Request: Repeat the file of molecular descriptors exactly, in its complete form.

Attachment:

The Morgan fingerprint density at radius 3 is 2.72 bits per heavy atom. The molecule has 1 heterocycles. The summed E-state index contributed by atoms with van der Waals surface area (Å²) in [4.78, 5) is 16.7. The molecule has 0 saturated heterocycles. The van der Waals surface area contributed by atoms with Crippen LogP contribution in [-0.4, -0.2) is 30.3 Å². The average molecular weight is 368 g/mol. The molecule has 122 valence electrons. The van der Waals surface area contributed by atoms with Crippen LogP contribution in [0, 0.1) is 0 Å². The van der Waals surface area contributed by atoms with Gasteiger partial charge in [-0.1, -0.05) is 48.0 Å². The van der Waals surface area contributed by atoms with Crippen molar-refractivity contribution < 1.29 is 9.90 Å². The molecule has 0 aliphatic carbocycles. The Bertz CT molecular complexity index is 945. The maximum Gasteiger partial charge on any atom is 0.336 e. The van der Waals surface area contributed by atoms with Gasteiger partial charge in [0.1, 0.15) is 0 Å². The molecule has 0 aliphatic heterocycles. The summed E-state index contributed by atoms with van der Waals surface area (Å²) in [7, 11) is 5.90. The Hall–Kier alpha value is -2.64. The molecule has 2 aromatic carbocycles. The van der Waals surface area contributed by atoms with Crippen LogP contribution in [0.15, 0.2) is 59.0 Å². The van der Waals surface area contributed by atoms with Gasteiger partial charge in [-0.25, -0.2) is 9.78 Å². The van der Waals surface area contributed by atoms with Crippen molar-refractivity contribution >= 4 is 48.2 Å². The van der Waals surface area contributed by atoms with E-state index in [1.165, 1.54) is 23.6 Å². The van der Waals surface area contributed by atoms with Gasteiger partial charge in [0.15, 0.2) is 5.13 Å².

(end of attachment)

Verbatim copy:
The Morgan fingerprint density at radius 3 is 2.72 bits per heavy atom. The molecule has 1 heterocycles. The summed E-state index contributed by atoms with van der Waals surface area (Å²) in [4.78, 5) is 16.7. The molecule has 0 saturated heterocycles. The van der Waals surface area contributed by atoms with Crippen LogP contribution in [-0.4, -0.2) is 30.3 Å². The average molecular weight is 368 g/mol. The molecule has 122 valence electrons. The van der Waals surface area contributed by atoms with Crippen LogP contribution in [0, 0.1) is 0 Å². The van der Waals surface area contributed by atoms with Gasteiger partial charge in [-0.1, -0.05) is 48.0 Å². The van der Waals surface area contributed by atoms with Crippen molar-refractivity contribution < 1.29 is 9.90 Å². The molecule has 0 aliphatic carbocycles. The Bertz CT molecular complexity index is 945. The maximum Gasteiger partial charge on any atom is 0.336 e. The van der Waals surface area contributed by atoms with Gasteiger partial charge in [0.1, 0.15) is 0 Å². The molecule has 0 aliphatic heterocycles. The summed E-state index contributed by atoms with van der Waals surface area (Å²) in [7, 11) is 5.90. The Hall–Kier alpha value is -2.64. The molecule has 2 aromatic carbocycles. The van der Waals surface area contributed by atoms with Crippen LogP contribution in [0.15, 0.2) is 59.0 Å². The van der Waals surface area contributed by atoms with Gasteiger partial charge in [-0.25, -0.2) is 9.78 Å². The van der Waals surface area contributed by atoms with Crippen molar-refractivity contribution >= 4 is 48.2 Å². The van der Waals surface area contributed by atoms with E-state index in [1.165, 1.54) is 23.6 Å². The van der Waals surface area contributed by atoms with Gasteiger partial charge in [0.15, 0.2) is 5.13 Å².